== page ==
As never before since the Polish crisis eroupted last summer the Kremlin is signaling that the erosion of the Communist Party's power over Poland must cease if outside intervention is to be avoided.
Soviet propaganda in the last 10 days has denounced leaders of the Solidarity independent trade unions as antisocialist thugs and taken bitter aim at the dissident Committe for Social Self-Defense (known as KOR). The attack has broadened from thrusts at "branch" unions and "rightwing elements" within Solidarity's leadership to include the entire leadership of the independent labor movement.Using the official Tass news agency as its principal outlet, Moscow now says the Polish United Workers' (Communist) Party faces a frontal assault on its political power.
That allegation seems especially serious to foreign diplomats, and Soviet sources as well, who from the beginning of the turnmoil in Poland have said the Kremlin would not intervene so long as it was confident of both the political allegiance of Warsaw to Moscow and the Polish party's control.
There is no doubt here that the Kremlin remains assured of Warsaw's allegiance. With the choice of Defense Minister Gen. Wojciech Jaruzelski as the country's new premier yesterday and a tough speech from party leader Stanislaw Kania at an emergency meeting of the Central Committee today, the Communists show every sign of trying to harden their adherence to Moscow and the Warsaw Pact.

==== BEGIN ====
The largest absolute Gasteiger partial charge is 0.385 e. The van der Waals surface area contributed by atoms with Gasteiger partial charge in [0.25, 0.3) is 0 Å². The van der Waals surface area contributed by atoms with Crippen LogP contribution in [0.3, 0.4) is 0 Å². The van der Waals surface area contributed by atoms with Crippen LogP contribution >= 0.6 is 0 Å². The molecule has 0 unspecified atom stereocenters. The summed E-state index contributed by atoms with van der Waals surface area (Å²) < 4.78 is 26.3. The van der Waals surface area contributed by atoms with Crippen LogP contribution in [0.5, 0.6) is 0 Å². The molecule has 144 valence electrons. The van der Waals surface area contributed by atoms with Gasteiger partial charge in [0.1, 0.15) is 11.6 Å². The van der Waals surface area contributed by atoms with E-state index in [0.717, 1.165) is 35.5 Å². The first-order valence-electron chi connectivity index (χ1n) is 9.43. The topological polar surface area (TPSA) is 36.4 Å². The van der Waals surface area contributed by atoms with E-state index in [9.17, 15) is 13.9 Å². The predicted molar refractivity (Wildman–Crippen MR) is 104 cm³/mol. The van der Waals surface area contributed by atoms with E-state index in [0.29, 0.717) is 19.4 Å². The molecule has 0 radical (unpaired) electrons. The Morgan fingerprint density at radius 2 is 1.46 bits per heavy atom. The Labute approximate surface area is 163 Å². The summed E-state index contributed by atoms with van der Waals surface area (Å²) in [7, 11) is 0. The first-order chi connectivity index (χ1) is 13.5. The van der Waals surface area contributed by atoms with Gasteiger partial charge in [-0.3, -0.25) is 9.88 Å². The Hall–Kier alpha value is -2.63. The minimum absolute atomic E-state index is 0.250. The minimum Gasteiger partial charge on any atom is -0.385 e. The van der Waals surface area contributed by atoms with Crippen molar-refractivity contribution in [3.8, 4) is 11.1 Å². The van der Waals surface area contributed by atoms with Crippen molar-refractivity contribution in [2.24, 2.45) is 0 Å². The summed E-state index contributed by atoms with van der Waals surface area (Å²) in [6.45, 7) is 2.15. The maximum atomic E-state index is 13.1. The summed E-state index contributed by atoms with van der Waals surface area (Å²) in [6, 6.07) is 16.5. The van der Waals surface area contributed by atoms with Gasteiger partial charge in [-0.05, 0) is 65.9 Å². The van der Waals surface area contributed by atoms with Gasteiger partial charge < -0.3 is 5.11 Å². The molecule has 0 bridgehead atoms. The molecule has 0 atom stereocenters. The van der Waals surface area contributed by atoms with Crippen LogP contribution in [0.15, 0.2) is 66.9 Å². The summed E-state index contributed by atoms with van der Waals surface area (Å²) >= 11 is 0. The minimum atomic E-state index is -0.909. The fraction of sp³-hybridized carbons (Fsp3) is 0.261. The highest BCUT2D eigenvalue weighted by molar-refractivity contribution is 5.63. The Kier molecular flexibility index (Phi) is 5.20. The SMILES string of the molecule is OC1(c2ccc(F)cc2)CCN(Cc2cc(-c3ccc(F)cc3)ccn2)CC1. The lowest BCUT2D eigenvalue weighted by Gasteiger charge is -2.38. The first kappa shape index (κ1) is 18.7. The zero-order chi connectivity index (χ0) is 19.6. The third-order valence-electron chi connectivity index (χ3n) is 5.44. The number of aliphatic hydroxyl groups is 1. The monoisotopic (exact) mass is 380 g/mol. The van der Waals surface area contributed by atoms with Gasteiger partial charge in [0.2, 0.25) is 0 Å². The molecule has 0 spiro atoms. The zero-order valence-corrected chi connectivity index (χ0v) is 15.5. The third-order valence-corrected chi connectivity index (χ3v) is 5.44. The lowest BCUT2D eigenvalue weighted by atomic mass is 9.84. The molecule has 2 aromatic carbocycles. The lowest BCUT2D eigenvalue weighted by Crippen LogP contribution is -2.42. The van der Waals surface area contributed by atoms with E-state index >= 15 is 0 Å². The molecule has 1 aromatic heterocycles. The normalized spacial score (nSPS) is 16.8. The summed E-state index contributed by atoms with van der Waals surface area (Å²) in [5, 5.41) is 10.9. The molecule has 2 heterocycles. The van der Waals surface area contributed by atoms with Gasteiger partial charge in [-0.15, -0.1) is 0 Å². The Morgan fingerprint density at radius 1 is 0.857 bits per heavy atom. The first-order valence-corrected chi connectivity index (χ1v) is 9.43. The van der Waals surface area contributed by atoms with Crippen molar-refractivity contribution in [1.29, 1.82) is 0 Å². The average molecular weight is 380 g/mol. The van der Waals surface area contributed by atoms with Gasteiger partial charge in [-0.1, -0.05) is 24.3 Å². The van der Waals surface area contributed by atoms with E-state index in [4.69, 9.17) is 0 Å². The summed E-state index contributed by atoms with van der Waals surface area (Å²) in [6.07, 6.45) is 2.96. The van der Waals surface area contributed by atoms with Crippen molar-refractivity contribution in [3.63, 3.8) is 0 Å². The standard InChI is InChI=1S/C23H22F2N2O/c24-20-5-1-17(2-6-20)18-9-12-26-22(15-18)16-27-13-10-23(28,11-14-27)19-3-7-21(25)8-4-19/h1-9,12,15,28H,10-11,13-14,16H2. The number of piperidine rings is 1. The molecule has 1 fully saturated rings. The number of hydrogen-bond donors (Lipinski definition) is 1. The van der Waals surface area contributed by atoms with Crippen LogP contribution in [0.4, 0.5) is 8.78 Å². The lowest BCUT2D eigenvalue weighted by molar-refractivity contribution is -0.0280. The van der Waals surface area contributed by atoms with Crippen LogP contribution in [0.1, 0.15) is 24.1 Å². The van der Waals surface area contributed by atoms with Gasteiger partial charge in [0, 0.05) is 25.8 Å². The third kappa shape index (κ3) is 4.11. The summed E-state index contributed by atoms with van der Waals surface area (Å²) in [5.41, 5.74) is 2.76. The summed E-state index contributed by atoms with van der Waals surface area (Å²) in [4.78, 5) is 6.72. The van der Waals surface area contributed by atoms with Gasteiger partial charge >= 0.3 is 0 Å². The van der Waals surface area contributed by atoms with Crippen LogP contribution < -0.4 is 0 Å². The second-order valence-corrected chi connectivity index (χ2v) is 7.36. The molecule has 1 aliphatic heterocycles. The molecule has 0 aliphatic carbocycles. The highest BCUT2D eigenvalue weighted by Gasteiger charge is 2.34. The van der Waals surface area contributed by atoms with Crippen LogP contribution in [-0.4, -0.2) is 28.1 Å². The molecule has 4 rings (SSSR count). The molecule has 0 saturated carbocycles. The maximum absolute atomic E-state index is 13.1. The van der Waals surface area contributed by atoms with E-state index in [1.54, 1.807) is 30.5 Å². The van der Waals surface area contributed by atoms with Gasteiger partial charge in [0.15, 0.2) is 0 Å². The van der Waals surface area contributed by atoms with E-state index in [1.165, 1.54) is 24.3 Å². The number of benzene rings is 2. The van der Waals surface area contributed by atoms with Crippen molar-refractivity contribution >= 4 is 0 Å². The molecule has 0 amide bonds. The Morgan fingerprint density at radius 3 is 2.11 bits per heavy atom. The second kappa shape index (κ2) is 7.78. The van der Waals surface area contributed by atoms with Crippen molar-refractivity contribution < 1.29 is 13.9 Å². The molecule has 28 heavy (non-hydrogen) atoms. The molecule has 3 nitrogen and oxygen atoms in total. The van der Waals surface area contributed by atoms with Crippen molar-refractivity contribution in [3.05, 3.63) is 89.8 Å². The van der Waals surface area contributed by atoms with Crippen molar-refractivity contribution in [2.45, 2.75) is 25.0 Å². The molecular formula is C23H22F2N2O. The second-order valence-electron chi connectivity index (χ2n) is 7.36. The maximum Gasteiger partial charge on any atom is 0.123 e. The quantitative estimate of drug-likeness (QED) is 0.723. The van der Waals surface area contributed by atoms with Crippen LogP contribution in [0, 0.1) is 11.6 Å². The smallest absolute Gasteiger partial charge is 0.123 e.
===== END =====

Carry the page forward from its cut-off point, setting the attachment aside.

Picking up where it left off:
However, while Kania clearly senses that Moscow's patience with his inability to impose firm limits on the labor unions' activism is running out the question of control remains unclear. On that crucial issue, it is suggested by some here, the Soviets may be insisting behind the scenes that Warsaw must take direct steps to cut back the spread of political activism.
In the Soviet context of complete party control of every aspect of economic and political life, the Polish Supreme Court's compromise ruling today that the country's farmers can form associations but not unions only represents further erosion of party supremacy.
The decision seems likey to give Polish peasants new powers to choose for themselves what crops to plant independent of state plans. It thus seems to be a new barrier to the notion of farm collectivization which Moscow dogmatists believe is the only correct path to ideological purity and control, despite the Soviet Union's severe agricultural problems and the quiet but successful deviations elsewhere in the bloc, as in Hungary.
Significantly, however, Moscow has not criticzed the courts either in today's decision or the earlier decision giving the trade union movement new freedoms. Instead, it has concentrated its attacks on activists, portraying them as disruptive "outsiders" within the social community, where party and people are supposed to display unanimity of views.
The denunciations of KOR, echoed by media in East Germany and Czechoslovakia, lead some analysts here to speculate that the Soviets may be trying to establish grounds for behind-the-scenes demands that the dissident movement be supressed. Althogh past police moves against KOR have only added to Warsaw's troubles, Moscow may see a campaign against the dissidents as one of the few ways the party can show its toughness after endless concessions to the independent trade unionists.
It is certain that the Kremlin was happy to see the ouster of Premier Jozef Pinkowski, and most observers here say Moscow, if not demanding his resignation, certainly informed beforehand, and probably exercised veto power over the choice of a successor.